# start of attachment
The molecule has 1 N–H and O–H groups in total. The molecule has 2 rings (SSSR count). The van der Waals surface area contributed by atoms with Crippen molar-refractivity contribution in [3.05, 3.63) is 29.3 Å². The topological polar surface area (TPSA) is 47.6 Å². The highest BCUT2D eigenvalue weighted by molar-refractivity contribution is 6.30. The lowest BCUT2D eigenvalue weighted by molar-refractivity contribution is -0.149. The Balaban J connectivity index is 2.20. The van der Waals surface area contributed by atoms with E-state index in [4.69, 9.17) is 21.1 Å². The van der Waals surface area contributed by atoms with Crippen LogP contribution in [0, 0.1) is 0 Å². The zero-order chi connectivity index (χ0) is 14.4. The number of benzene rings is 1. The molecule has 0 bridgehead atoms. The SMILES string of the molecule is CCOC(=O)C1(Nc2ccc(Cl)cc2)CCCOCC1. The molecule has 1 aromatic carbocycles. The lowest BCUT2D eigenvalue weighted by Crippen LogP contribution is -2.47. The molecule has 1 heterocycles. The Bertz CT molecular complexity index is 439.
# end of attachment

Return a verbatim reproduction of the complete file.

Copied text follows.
The molecule has 1 N–H and O–H groups in total. The molecule has 2 rings (SSSR count). The van der Waals surface area contributed by atoms with Crippen molar-refractivity contribution in [3.05, 3.63) is 29.3 Å². The topological polar surface area (TPSA) is 47.6 Å². The highest BCUT2D eigenvalue weighted by molar-refractivity contribution is 6.30. The lowest BCUT2D eigenvalue weighted by molar-refractivity contribution is -0.149. The Balaban J connectivity index is 2.20. The van der Waals surface area contributed by atoms with E-state index in [4.69, 9.17) is 21.1 Å². The van der Waals surface area contributed by atoms with Crippen LogP contribution in [0, 0.1) is 0 Å². The zero-order chi connectivity index (χ0) is 14.4. The number of benzene rings is 1. The molecule has 0 bridgehead atoms. The SMILES string of the molecule is CCOC(=O)C1(Nc2ccc(Cl)cc2)CCCOCC1. The molecule has 1 aromatic carbocycles. The lowest BCUT2D eigenvalue weighted by Crippen LogP contribution is -2.47. The molecule has 1 heterocycles. The Bertz CT molecular complexity index is 439.